- Python 3.4 has pip already installed. Only if you have an older version, install pip by following the instructions here.
- Run Git Bash as Administrator (right click on icon for this option) and install git-review with the following command:
$ pip install git-review
- To use
git review, you have to be in a git clone directory that already contains a (possibly hidden)
.gitreviewconfiguration file, otherwise you will get the error message UnboundLocalError: local variable 'no_git_dir' referenced before assignment
OS X[edit | edit source]
OS X comes with Python (for now) but not the installation programs supported by Git and git-review.
- Open Terminal and change to a directory you're comfortable downloading test Git packages to (such as Downloads)
- Download and install the OS X Installer for Git (for OS X 10.8 and earlier only, OS X 10.9 ships with Git pre-installed)
- Install pip (Note: Already included in some older versions of OS X):
sudo easy_install pip
- Update pip/setuptools (for OS X 10.7 and earlier only)
sudo pip install -U setuptools
- Install git-review:
sudo pip install git-review
If you get the error
pkg_resources.DistributionNotFound: git-review, you may want to try nuking the pre-installed Python (/Library/Python/), installing Python via homebrew (
brew install python), and re-installing setuptools and git-review.
Setting up git-review[edit | edit source]
Follow the instructions in the Gerrit tutorial to configure git-review so that it uses "origin" as its default remote. This avoids confusion and conflicts between remotes named "gerrit" and "origin".
After cloning a repository, you need to set it up for using git-review. This will automatically happen the first time you try to submit a commit, but it's generally better to do it right after cloning.
$ cd MyNewProj $ git review -s
This may ask you for your git username, if it's different from the shell username you're using.
Internally, this does the following:
- checks whether accessing the remote repository works
- if it doesn't, asks for a username and tries again
- creates a remote called 'gerrit' that points to gerrit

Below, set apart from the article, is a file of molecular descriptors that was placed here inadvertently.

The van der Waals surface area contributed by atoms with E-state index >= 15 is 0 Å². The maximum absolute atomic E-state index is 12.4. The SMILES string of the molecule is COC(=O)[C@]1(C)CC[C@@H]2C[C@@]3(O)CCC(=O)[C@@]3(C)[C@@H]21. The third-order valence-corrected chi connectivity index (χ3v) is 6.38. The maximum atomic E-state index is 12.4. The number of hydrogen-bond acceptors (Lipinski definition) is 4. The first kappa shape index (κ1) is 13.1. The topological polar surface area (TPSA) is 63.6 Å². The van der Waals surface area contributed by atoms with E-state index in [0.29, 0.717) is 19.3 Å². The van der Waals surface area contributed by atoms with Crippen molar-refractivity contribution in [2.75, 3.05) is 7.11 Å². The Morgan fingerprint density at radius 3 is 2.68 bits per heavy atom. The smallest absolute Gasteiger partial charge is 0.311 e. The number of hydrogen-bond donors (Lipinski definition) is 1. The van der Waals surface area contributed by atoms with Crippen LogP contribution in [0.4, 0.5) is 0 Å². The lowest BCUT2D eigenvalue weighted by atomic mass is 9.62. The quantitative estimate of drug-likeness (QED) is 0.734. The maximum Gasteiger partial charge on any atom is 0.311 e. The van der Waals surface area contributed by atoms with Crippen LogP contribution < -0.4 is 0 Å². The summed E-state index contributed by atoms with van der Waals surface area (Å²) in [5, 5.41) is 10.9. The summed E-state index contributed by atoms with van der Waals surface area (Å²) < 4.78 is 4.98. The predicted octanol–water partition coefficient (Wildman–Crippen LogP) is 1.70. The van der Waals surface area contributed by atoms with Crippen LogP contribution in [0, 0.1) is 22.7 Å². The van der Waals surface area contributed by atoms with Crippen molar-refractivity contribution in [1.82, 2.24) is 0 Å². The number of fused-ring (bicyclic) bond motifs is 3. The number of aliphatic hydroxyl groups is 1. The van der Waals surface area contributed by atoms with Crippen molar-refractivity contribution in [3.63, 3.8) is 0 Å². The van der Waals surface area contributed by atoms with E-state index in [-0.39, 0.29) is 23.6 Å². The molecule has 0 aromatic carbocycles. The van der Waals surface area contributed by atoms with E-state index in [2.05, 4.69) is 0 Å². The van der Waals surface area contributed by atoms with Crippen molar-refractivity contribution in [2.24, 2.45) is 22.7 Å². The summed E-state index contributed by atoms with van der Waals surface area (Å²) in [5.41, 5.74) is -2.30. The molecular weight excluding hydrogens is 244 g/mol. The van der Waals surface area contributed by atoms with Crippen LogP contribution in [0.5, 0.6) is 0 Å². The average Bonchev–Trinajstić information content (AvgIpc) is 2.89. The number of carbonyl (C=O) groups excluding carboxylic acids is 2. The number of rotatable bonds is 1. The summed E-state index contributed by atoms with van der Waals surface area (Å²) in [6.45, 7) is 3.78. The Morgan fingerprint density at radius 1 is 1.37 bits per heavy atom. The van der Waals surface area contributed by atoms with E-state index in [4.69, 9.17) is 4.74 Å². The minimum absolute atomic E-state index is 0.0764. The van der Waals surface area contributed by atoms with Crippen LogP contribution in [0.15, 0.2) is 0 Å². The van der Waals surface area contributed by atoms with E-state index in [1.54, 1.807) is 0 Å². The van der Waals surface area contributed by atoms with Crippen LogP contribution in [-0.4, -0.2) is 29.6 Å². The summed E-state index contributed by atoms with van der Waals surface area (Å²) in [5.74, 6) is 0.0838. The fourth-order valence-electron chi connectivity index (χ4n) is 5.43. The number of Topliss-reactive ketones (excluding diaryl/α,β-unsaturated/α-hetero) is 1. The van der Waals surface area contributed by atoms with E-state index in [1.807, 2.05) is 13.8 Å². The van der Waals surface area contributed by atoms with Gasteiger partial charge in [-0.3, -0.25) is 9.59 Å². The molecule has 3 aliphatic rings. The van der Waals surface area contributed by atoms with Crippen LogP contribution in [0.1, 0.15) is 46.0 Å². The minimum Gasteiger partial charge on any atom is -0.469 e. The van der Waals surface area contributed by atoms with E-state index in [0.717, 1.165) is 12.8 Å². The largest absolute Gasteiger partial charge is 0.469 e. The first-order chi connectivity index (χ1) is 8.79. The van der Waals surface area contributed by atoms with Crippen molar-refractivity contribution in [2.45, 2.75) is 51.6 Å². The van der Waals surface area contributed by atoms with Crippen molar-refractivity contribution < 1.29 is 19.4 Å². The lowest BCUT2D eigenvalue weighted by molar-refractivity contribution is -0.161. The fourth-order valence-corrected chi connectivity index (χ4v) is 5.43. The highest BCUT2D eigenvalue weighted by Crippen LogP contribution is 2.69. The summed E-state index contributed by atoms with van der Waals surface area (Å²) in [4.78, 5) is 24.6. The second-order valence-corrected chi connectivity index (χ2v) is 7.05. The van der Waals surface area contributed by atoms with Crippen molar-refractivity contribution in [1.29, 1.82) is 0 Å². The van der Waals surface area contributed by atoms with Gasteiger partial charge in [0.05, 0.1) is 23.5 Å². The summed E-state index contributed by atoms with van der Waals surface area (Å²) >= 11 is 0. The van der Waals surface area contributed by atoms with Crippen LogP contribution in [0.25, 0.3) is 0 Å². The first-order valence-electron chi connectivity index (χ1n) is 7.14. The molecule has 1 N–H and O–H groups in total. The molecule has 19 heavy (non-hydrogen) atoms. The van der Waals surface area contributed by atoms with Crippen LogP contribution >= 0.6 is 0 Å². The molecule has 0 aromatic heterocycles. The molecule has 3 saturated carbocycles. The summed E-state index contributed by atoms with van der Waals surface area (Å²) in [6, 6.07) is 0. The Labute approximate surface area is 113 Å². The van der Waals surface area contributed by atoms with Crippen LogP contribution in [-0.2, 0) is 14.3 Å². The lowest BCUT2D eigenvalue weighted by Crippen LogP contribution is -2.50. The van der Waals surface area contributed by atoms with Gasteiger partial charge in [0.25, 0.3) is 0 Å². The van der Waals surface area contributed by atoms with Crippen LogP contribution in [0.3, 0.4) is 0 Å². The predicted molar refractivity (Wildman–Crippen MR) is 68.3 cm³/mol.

- installs the commit-msg hook
Troubleshooting for Windows[edit | edit source]
If this fails, you have a couple of options. The first is the use scp (secure copy) from within your local repository's directory, for each repository, before committing edits to it:
$ scp -P 29418 USERNAME@gerrit.wikimedia.org:hooks/commit-msg .git/hooks/commit-msg
The second is to try patching c:\Python27\Scripts\git-review to make git-review work properly:
--- /c/Python27/Scripts/git-review-old Tue May 28 20:51:50 2013 +++ /c/Python27/Scripts/git-review Tue May 28 20:48:03 2013 @@ -952,6 +952,9 @@ config = get_config(os.path.join(top_dir, ".gitreview")) hook_file = os.path.join(git_dir, "hooks", "commit-msg") + # msysgit hacks to work around scp.exe (--aaron) + hook_file = unicode.replace( ".\%s" % os.path.relpath( hook_file ), "\\", "/" ) + defaultrebase = convert_bool( git_config_get_value("gitreview", "rebase", default=str(config['defaultrebase'])))
If using Python 2.x and git-review 1.17 or earlier, use
str.replace instead of
Another error encountered on Windows is:
... (top_dir, git_dir) = git_directories() ValueError: too many values to unpack (expected 2)
One solution to this is to change the return line of
git_directories() to use splitlines rather than its normal split function. Split looks for any whitespace and will produce this error when the path to your source code directory contains a space. Splitlines looks for newline characters and will not produce this same error.
Submitting changes with git-review[edit | edit source]
Submitting changes with git review does not involve a lot of commands:
$ git checkout -b mycoolfeature change files $ git commit -a $ git review
What happens when you submit a change[edit | edit source]
When you submit a change, git review does the following things:
- it looks up which branch to push to (production or whatever) in the .gitreview file. If it can't find this information, it pushes to master
- it figures out what "topic" to put on the revision (you can set the topic manually with
- if you're resubmitting a downloaded change, it will reuse the tag of the original change
- if your commit summary contains a bug number like
bug 12345, the tag will be
- otherwise, the tag will be the name of your local branch
- it rebases your change against the HEAD of the branch you're pushing to (use
-Rto skip this)